gym space

Unexpected Growth Path: When Renting Gym Space Goes Sideways

Renting gym space is a great way to generate additional revenue. Here's one owner's story of how it didn't go as planned, and the lessons learned!

Emily Beers
March 23, 2023
Unexpected Growth Path: When Renting Gym Space Goes Sideways
Renting gym space is a great way to generate additional revenue. Here's one owner's story of how it didn't go as planned, and the lessons learned!

It’s March Madness at PushPress! We’ve asked our community of fitness business owners to share their craziest stories. With every story comes a lesson that the gym owner learned the hard way so that you don’t have to. Today, we’re talking about renting gym space, so sit back, relax and enjoy the shenanigans!

For most gym owners, generating additional revenue is always top of mind. Even better if it’s passive and recurring. After all, if the business can generate income while you’re not there, you can work less while making more.

One way for gym owners to do that is renting part of their space to other businesses or health-related services. These could include things such as physical therapy, massage, chiropractic care, personal training and nutrition. Not only does this increase your bottom line, it benefits your members as well.

Creative options for renting gym space

There are plenty of ways to generate revenue by renting gym space, but planning and execution can prevent you from a disastrous outcome.

Kurt Miller and Kacie Heilman, owners of South Mountain Community Fitness in Allentown, PA, learned this lesson the hard way.

How It Started.

Four years into owning their gym, things were going well for Heilman and Miller. They did some research and decided it was time to expand.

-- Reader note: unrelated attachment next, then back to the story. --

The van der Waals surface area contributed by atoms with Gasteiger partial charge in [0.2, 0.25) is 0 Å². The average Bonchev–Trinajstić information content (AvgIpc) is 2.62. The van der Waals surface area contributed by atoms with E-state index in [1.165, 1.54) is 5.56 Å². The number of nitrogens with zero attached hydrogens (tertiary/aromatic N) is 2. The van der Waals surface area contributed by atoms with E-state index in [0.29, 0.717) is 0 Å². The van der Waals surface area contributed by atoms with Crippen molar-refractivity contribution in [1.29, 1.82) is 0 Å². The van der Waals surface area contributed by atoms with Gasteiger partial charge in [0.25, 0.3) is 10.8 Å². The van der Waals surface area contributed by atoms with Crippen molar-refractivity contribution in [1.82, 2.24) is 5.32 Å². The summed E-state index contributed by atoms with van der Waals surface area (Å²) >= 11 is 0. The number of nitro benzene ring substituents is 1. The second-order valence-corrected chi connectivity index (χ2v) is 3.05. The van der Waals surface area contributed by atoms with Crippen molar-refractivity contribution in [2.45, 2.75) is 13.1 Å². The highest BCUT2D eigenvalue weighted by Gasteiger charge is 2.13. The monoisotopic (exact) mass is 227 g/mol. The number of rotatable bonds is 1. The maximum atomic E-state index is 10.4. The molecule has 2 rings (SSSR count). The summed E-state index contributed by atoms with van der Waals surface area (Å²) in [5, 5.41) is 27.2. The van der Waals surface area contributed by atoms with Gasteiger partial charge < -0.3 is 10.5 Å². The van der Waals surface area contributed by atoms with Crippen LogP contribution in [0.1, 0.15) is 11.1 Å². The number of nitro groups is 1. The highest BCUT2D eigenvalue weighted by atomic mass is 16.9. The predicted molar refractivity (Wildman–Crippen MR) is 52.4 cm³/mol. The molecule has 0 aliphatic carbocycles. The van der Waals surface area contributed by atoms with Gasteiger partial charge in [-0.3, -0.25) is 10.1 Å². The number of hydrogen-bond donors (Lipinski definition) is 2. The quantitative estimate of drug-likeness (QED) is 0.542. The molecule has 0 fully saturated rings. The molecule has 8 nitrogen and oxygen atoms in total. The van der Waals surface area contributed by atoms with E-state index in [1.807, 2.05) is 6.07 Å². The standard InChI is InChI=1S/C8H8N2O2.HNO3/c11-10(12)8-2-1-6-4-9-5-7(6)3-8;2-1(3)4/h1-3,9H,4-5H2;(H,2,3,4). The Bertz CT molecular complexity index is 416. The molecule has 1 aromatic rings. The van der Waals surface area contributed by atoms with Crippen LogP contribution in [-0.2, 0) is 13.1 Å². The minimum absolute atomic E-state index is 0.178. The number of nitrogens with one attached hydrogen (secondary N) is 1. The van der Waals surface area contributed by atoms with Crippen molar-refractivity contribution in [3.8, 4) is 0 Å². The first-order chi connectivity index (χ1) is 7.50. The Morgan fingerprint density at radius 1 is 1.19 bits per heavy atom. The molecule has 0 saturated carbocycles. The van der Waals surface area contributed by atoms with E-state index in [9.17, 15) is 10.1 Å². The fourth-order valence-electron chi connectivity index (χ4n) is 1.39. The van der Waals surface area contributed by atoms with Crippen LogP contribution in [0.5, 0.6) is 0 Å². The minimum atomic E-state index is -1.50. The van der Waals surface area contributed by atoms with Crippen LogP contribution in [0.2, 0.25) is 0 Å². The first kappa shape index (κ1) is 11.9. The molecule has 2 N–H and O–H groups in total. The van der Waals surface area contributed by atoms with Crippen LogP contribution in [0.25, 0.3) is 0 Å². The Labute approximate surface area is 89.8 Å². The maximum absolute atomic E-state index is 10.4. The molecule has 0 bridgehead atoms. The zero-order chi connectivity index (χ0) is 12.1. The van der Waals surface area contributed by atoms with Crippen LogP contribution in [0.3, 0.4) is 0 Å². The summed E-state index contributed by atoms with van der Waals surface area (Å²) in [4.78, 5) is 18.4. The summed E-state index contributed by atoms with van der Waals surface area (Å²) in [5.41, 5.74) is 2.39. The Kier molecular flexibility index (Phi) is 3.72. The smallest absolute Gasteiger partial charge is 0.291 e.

“We thought we had a really good niche market,” said Heilman. “We thought we could justify doubling our space and increasing our overhead.”

So they took over the space next to their gym and overnight, went from 5,000 to 10,000 square feet. In order to make the decision profitable, they decided to rent the extra space to various other practitioners. Their new tenants included a massage therapist, chiropractor and nutritionist, as well as a handful of personal trainers.

The trainers were already members of their gym and people they considered friends. As a result, they kept things somewhat informal.

“Sure, we’ll give you the first couple months free, no rent,” Heilman remembers promising. “And then we’ll do a rental agreement.”

She says, “We wanted to see people succeed. We knew how hard it was for us, so we gave them things to help them out.”

“What Is Happening?”

Things were okay for a brief period of time. But pretty soon people started to overstep the boundaries that they had loosely set.

Heilman saw it happening, but admits that she just ignored it, hoping it would go away.

Unfortunately, over time, trainers started taking up more space and more hours than both parties had previously agreed to. They often overstaying the time and used equipment they weren’t supposed to. Heilman says they were essentially just running amok in the gym without consideration for anything else that was going on.

One evening, she discovered a trainer hosting a cheerleading clinic at her facility on a Tuesday night.

“There’s a whole cheerleading squad in here,” Heilman said, laughing at the memory. “What is happening?”

As time went on, she and Miller realized renting gym space caused nothing but problems. Gym members felt imposed on, and coaches were often confused as it felt like the facility was devolving into chaos. Heilman says they eventually decided it wasn’t worth the headache.

Today, they’ve gone back to their original, 5,000-square-foot gym. They no longer rent space to other businesses and they’re sharing the lessons they learned from their experience.

Kacie Heilman and Kurt Miller of South Mountain Community Fitness
Kacie Heilman and Kurt Miller, owners of South Mountain Community Fitness

Five Tips For Renting Gym Space:

1. Start With Formal Agreements.